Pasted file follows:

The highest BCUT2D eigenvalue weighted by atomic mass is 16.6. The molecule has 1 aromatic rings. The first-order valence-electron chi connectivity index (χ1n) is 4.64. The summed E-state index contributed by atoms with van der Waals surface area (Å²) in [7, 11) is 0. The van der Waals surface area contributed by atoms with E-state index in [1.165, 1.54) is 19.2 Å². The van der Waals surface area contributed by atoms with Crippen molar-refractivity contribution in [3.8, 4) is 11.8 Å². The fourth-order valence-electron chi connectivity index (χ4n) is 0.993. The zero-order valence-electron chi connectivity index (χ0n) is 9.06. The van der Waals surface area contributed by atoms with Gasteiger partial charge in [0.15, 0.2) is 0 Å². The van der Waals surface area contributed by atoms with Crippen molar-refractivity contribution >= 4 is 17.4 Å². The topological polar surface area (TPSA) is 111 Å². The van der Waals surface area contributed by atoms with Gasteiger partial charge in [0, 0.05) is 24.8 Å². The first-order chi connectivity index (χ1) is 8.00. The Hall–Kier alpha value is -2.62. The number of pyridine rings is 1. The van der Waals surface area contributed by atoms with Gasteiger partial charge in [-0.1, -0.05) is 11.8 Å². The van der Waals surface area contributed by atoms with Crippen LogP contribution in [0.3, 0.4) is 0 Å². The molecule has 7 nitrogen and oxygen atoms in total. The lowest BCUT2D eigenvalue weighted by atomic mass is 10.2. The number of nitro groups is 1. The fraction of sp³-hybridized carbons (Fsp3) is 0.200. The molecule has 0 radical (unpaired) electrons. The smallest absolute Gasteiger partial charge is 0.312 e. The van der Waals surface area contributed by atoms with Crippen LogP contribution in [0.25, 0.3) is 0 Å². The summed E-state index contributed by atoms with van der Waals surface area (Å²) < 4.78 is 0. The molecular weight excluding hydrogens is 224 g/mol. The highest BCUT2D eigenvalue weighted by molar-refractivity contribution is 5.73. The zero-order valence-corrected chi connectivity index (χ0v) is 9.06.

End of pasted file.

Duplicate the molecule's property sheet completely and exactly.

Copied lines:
The highest BCUT2D eigenvalue weighted by atomic mass is 16.6. The molecule has 1 aromatic rings. The first-order valence-electron chi connectivity index (χ1n) is 4.64. The summed E-state index contributed by atoms with van der Waals surface area (Å²) in [7, 11) is 0. The van der Waals surface area contributed by atoms with E-state index in [1.165, 1.54) is 19.2 Å². The van der Waals surface area contributed by atoms with Crippen molar-refractivity contribution in [3.8, 4) is 11.8 Å². The fourth-order valence-electron chi connectivity index (χ4n) is 0.993. The zero-order valence-electron chi connectivity index (χ0n) is 9.06. The van der Waals surface area contributed by atoms with Gasteiger partial charge in [0.15, 0.2) is 0 Å². The van der Waals surface area contributed by atoms with Crippen molar-refractivity contribution >= 4 is 17.4 Å². The topological polar surface area (TPSA) is 111 Å². The van der Waals surface area contributed by atoms with Gasteiger partial charge in [0, 0.05) is 24.8 Å². The first-order chi connectivity index (χ1) is 8.00. The Hall–Kier alpha value is -2.62. The number of pyridine rings is 1. The van der Waals surface area contributed by atoms with Gasteiger partial charge in [-0.1, -0.05) is 11.8 Å². The van der Waals surface area contributed by atoms with Crippen LogP contribution in [0.3, 0.4) is 0 Å². The molecule has 7 nitrogen and oxygen atoms in total. The lowest BCUT2D eigenvalue weighted by atomic mass is 10.2. The number of nitro groups is 1. The fraction of sp³-hybridized carbons (Fsp3) is 0.200. The molecule has 0 radical (unpaired) electrons. The smallest absolute Gasteiger partial charge is 0.312 e. The van der Waals surface area contributed by atoms with Crippen LogP contribution in [0.25, 0.3) is 0 Å². The summed E-state index contributed by atoms with van der Waals surface area (Å²) < 4.78 is 0. The molecular weight excluding hydrogens is 224 g/mol. The highest BCUT2D eigenvalue weighted by molar-refractivity contribution is 5.73. The zero-order valence-corrected chi connectivity index (χ0v) is 9.06.